"...I loved the play and production when I saw it at the Royal Court in 2009. It’s up there as one of the best things I’ve ever seen. But now I’m wondering whether it can ever live up to the glorious memory. Should I book and risk being disappointed?" - Alesha, New Malden
Your question has caused a bit of a division in our house. Great Aunt Cecily says its always best to quit while the going is good, but I reckon that it is perfectly possible to see a show a second time without ruining the cherished memory of the first experience of that play or production. Arcadia is the one Tom Stoppard play I really love, not least because the writer shows us his heart in it, but while I‘d rate it as one of the great plays of the second half of the 20th century, I’ve seen revivals so poor it has seemed barely mediocre.
Alan David and Mark Rylance in Jerusalem. Photos by Simon Annand.
Jez Butterworth’s Jerusalem, has frequently been described as the play that set the benchmark for 21st century playwrighting and one not yet rivalled. It is a cunning piece, a state of the nation play dressed up as a scabby English pastoral. Set on St George’s Day in a small Wiltshire village and drawing on myth and folklore, at its bruised heart is Johnny “Rooster Byron”, a trickster and latter day pied piper who gathers local disaffected and stoned youth around him. He spins tall stories including one about having met a giant on the A14 about half a mile away from the Little Chef. Like Johnny himself, the play has a restless, rebellious spirit. The Telegraph has already dubbed it “the greatest play of the century” but that does seem a mite premature since we are not even a quarter of a way through yet.
What is interesting about this revival is that it brings together both some of the original creative team—including director Ian Rickson—and some of the original cast. The mighty Rylance is re-joined by Mackenzie Crook as Rooster’s gangly sidekick and all-round loser, Ginger. The good thing about that is that everyone should know exactly what they are doing; the downside is that the production may feel like a quest to recover lost magic. The ephemeral nature of theatre means it can burn brighter in the mind’s eye, becoming ever more burnished as the distance lengthens from the event. One of the interesting side effects of the move towards filmed versions of stage productions is that ephemerality is potentially compromised.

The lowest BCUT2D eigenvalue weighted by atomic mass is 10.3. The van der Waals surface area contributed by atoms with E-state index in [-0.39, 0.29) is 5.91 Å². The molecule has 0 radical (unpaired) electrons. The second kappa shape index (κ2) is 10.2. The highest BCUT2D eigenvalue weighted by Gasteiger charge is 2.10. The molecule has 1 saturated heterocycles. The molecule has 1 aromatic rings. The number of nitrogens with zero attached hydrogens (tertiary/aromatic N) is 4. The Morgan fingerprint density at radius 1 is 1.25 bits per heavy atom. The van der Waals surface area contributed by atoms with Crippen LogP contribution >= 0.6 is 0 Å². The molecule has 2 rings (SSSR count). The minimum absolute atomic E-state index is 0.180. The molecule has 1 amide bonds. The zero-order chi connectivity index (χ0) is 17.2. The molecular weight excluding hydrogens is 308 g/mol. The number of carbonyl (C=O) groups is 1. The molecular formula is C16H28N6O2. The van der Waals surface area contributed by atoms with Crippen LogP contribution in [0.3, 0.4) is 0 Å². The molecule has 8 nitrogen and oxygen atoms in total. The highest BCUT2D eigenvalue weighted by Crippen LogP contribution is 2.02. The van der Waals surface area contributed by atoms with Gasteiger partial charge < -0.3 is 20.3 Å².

So, Alesha, I guess there is a possibility that you will ruin your memory by revisiting the play. But I’d also say that you may discover new things and hidden depths that you didn’t notice first time around. The best plays always change because of the context in which they are presented. A play that seems bang on the money a decade ago might not speak directly to us now. Any revival of a deliriously received play must make a case for the play afresh. I suspect that Rickson and co. will do just that. They will know they are taking a risk by doing the revival, and they won’t want to sell the play, themselves or audiences short.
In fact, Butterworth slightly updated the play when it transferred to the West End, and if you want further reason to book a revival of the play at the lovely Watermill Theatre in Berkshire was ecstatically received. You may, of course, go and be disappointed, but as it’s a limited run. I’d be up for talking the risk; if you don’t you could be kicking yourself next year if the reviews come out and declare that Jerusalem is the play of the century all over again.
You can find dates and tickets for Jerusalem here.